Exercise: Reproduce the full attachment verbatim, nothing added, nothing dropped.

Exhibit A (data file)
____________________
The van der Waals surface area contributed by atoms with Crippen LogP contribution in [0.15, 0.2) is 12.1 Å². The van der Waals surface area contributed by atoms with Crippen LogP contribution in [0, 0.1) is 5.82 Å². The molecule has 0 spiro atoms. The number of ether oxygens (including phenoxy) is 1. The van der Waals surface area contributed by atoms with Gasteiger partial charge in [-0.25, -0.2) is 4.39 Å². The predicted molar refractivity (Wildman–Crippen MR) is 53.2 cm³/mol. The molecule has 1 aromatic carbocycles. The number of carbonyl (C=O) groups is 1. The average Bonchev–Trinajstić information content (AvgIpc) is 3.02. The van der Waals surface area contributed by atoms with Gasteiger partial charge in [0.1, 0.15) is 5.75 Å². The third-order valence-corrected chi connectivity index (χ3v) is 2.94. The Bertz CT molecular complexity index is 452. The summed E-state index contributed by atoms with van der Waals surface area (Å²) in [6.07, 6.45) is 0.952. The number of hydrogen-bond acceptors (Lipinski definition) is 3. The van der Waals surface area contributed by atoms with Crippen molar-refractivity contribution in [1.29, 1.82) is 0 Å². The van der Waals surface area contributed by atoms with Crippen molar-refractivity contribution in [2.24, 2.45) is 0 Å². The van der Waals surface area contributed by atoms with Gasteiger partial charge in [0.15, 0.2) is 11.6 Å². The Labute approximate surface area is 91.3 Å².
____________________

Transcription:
The van der Waals surface area contributed by atoms with Crippen LogP contribution in [0.15, 0.2) is 12.1 Å². The van der Waals surface area contributed by atoms with Crippen LogP contribution in [0, 0.1) is 5.82 Å². The molecule has 0 spiro atoms. The number of ether oxygens (including phenoxy) is 1. The van der Waals surface area contributed by atoms with Gasteiger partial charge in [-0.25, -0.2) is 4.39 Å². The predicted molar refractivity (Wildman–Crippen MR) is 53.2 cm³/mol. The molecule has 1 aromatic carbocycles. The number of carbonyl (C=O) groups is 1. The average Bonchev–Trinajstić information content (AvgIpc) is 3.02. The van der Waals surface area contributed by atoms with Gasteiger partial charge in [0.1, 0.15) is 5.75 Å². The third-order valence-corrected chi connectivity index (χ3v) is 2.94. The Bertz CT molecular complexity index is 452. The summed E-state index contributed by atoms with van der Waals surface area (Å²) in [6.07, 6.45) is 0.952. The number of hydrogen-bond acceptors (Lipinski definition) is 3. The van der Waals surface area contributed by atoms with Crippen molar-refractivity contribution in [1.29, 1.82) is 0 Å². The van der Waals surface area contributed by atoms with Crippen molar-refractivity contribution in [2.24, 2.45) is 0 Å². The van der Waals surface area contributed by atoms with Gasteiger partial charge in [0.15, 0.2) is 11.6 Å². The Labute approximate surface area is 91.3 Å².